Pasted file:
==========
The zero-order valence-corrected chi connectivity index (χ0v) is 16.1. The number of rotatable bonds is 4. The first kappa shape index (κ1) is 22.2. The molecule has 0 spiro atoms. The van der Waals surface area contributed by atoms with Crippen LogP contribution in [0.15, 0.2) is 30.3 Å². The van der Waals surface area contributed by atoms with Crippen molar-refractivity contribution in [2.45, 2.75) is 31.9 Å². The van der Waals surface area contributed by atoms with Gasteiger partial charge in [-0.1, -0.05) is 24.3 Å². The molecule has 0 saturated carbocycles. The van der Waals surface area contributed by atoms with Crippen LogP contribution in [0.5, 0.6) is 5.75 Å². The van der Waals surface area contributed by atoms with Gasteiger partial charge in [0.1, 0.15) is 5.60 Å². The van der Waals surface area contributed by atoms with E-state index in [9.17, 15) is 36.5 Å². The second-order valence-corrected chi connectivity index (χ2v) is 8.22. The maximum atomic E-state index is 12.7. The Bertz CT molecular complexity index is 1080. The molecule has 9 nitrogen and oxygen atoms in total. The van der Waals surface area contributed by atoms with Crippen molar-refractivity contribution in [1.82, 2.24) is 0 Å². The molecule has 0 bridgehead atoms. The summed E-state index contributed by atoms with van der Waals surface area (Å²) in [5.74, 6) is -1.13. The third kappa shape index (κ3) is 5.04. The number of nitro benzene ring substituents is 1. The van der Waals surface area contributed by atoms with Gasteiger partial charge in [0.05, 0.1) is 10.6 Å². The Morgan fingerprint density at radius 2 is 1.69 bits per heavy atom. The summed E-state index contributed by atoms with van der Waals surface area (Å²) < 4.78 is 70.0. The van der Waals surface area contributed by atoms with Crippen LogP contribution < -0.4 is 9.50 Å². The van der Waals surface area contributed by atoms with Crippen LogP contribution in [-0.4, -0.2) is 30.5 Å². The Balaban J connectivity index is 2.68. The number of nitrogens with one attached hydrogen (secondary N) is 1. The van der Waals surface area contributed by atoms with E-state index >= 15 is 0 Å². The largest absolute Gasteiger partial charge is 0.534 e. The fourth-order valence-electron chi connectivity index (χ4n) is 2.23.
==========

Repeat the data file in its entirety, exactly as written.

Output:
The zero-order valence-corrected chi connectivity index (χ0v) is 16.1. The number of rotatable bonds is 4. The first kappa shape index (κ1) is 22.2. The molecule has 0 spiro atoms. The van der Waals surface area contributed by atoms with Crippen LogP contribution in [0.15, 0.2) is 30.3 Å². The van der Waals surface area contributed by atoms with Crippen molar-refractivity contribution in [2.45, 2.75) is 31.9 Å². The van der Waals surface area contributed by atoms with Gasteiger partial charge in [-0.1, -0.05) is 24.3 Å². The molecule has 0 saturated carbocycles. The van der Waals surface area contributed by atoms with Crippen LogP contribution in [0.5, 0.6) is 5.75 Å². The van der Waals surface area contributed by atoms with Gasteiger partial charge in [0.1, 0.15) is 5.60 Å². The van der Waals surface area contributed by atoms with E-state index in [9.17, 15) is 36.5 Å². The second-order valence-corrected chi connectivity index (χ2v) is 8.22. The maximum atomic E-state index is 12.7. The Bertz CT molecular complexity index is 1080. The molecule has 9 nitrogen and oxygen atoms in total. The van der Waals surface area contributed by atoms with Crippen molar-refractivity contribution in [1.82, 2.24) is 0 Å². The molecule has 0 bridgehead atoms. The summed E-state index contributed by atoms with van der Waals surface area (Å²) in [5.74, 6) is -1.13. The third kappa shape index (κ3) is 5.04. The number of nitro benzene ring substituents is 1. The van der Waals surface area contributed by atoms with Gasteiger partial charge in [0.05, 0.1) is 10.6 Å². The Morgan fingerprint density at radius 2 is 1.69 bits per heavy atom. The summed E-state index contributed by atoms with van der Waals surface area (Å²) < 4.78 is 70.0. The van der Waals surface area contributed by atoms with Crippen LogP contribution < -0.4 is 9.50 Å². The van der Waals surface area contributed by atoms with Crippen LogP contribution in [-0.4, -0.2) is 30.5 Å². The Balaban J connectivity index is 2.68. The number of nitrogens with one attached hydrogen (secondary N) is 1. The van der Waals surface area contributed by atoms with E-state index >= 15 is 0 Å². The largest absolute Gasteiger partial charge is 0.534 e. The fourth-order valence-electron chi connectivity index (χ4n) is 2.23.